Family and friends who are doctors said I was a “text book case of MG.”  My symptoms included: fatiguedroopy eyelids, loss of balance–falling down, inability to feel arms and legs, head feeling too heavy to lift, dysphasia (difficulty swallowing), speech problems, coordination problems, vision problems, and respiratory problems.  When patients do not get a timely diagnosis, they develop respiratory problems, which can be deadly.  For more on my MG diagnosis story, go here.  On Empire, Lucious Lyon is  like the Godfather (Michael Corleone–not Vito Corleone) of the music business.  Here’s what I liked about Empire’s portrayal:

-Lucious has double vision

-Lucious experiences coordination problems–his girlfriend has to help him shave because he can’t do it.  I used to have the same coordination problems–difficulty brushing my hair, applying makeup, shaving my legs, etc.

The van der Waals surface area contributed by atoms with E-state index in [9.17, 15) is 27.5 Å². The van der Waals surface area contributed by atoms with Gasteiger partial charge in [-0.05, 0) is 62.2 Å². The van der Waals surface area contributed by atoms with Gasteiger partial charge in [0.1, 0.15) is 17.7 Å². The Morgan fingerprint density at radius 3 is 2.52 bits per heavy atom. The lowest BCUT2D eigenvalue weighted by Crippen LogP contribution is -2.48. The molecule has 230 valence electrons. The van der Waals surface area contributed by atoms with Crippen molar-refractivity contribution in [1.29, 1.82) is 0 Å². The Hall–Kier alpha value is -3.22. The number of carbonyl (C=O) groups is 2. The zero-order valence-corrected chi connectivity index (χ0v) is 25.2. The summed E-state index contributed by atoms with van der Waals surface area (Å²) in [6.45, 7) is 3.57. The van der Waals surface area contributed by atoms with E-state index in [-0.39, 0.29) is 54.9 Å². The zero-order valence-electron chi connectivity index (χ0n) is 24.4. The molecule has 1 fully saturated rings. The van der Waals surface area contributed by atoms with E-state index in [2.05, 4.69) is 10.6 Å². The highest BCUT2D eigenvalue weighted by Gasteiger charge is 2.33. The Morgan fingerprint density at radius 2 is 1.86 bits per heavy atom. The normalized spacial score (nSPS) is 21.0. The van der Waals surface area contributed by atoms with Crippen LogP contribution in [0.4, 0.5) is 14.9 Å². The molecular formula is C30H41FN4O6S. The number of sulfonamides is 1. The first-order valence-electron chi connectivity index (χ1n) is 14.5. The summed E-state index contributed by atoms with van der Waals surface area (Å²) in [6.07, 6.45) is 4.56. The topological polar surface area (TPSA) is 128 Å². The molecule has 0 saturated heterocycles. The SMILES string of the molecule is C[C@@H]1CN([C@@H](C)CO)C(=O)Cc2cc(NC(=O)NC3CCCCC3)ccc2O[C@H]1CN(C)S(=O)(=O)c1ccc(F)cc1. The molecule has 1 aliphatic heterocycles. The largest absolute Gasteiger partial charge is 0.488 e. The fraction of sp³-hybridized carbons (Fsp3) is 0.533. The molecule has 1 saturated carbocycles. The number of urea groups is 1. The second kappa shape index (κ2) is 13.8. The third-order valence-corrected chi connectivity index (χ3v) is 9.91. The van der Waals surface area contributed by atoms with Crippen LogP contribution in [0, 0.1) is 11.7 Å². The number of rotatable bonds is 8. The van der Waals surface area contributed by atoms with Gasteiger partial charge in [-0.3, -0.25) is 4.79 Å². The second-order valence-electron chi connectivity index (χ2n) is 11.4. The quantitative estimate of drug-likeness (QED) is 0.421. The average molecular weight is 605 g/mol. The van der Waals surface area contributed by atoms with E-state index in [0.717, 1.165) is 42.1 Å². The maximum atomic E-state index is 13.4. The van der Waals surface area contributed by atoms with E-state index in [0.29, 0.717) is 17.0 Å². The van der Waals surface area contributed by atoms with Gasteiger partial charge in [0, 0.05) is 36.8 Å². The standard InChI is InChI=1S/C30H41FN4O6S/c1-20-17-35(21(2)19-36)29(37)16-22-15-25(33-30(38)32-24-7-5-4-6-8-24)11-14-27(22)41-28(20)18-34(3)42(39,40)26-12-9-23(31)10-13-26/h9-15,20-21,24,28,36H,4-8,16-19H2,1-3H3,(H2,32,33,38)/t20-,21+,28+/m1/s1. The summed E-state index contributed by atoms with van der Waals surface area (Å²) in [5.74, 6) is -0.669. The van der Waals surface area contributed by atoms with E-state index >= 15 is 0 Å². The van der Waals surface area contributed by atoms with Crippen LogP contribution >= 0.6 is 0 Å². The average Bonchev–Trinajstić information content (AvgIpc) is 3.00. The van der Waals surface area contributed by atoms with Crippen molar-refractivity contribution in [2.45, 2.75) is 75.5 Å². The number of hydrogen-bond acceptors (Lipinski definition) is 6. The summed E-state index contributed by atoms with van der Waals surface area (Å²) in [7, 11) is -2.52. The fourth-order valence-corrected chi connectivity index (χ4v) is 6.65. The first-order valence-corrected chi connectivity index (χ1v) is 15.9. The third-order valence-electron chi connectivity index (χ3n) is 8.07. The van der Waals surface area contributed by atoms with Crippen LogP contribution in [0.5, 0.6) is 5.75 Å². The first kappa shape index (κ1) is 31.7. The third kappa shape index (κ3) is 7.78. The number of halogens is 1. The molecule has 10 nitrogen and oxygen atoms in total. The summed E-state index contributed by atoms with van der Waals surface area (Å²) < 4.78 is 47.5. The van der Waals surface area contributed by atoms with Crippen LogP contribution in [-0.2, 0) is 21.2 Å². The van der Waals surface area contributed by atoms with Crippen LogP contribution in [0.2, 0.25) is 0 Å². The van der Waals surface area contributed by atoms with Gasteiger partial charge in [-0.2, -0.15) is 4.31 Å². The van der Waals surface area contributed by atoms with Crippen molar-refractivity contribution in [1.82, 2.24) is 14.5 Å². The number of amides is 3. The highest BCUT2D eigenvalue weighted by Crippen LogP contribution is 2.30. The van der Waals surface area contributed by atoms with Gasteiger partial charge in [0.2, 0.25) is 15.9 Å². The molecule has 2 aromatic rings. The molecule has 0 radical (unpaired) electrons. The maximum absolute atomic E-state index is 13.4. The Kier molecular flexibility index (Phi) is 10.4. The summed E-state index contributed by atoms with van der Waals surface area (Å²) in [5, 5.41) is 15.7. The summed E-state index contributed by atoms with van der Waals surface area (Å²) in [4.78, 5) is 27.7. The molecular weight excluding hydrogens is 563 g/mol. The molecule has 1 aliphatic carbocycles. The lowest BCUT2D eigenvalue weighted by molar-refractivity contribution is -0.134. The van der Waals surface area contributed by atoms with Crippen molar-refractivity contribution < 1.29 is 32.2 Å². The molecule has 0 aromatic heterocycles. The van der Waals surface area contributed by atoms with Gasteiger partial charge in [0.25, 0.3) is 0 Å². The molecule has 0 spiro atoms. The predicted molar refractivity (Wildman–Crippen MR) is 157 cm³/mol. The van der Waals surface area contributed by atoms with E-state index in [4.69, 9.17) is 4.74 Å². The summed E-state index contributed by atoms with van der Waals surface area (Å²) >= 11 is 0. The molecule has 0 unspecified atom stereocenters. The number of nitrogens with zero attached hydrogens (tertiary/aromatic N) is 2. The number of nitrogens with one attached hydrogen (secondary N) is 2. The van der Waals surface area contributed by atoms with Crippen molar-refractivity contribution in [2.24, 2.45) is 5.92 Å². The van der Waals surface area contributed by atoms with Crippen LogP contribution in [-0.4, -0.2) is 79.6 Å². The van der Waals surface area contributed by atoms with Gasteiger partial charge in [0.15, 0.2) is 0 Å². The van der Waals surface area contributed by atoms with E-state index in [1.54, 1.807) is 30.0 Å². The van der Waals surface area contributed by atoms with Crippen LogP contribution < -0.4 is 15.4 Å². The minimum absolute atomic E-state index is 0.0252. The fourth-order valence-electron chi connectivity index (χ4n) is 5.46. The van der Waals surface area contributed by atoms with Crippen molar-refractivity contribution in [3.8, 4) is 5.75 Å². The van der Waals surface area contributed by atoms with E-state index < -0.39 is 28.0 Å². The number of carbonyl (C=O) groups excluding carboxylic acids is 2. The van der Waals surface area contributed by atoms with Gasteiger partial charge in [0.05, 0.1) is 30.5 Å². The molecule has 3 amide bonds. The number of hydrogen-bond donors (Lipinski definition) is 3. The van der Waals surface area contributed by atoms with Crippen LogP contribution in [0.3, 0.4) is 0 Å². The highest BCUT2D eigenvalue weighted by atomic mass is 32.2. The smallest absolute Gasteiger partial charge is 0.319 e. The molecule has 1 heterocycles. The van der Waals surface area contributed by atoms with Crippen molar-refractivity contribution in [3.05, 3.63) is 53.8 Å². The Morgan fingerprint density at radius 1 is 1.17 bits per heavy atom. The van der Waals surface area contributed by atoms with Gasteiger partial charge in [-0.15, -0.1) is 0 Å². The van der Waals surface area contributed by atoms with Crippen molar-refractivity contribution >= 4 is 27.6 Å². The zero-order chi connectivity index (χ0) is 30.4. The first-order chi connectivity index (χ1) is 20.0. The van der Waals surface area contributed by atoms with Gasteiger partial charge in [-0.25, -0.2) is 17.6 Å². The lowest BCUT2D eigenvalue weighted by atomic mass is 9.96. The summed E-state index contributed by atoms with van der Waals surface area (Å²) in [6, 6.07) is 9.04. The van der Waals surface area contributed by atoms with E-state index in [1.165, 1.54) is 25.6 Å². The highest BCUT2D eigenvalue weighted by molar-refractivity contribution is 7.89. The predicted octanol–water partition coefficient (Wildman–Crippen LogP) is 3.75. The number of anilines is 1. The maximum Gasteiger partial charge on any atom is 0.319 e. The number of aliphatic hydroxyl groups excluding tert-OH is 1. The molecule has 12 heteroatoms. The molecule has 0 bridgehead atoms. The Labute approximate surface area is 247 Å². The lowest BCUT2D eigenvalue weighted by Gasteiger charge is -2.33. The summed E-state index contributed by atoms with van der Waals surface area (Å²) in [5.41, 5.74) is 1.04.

-Lucious has speech problems–this scene was deja vu for me!  Before Lucious has to give a big speech, he discovers he cannot speak.  One of my first MG attacks happened when I was delivering a speech.  No one could understand what I was saying.  I remember people standing over me saying, “Give her some water.  Give her something to eat.”

-MG is said to be chronic–throughout the season, Lucious thinks he has ALS.  When the nurse tells him he really has MG, she calls MG  “rare but serious” (or something like that).  After the finale, there were was an erroneous article circulating online that said MG is curable.  It is not.  A patient can experience a remission of symptoms but it is not “curable.”  Not yet anyway.

5 Different Reactions: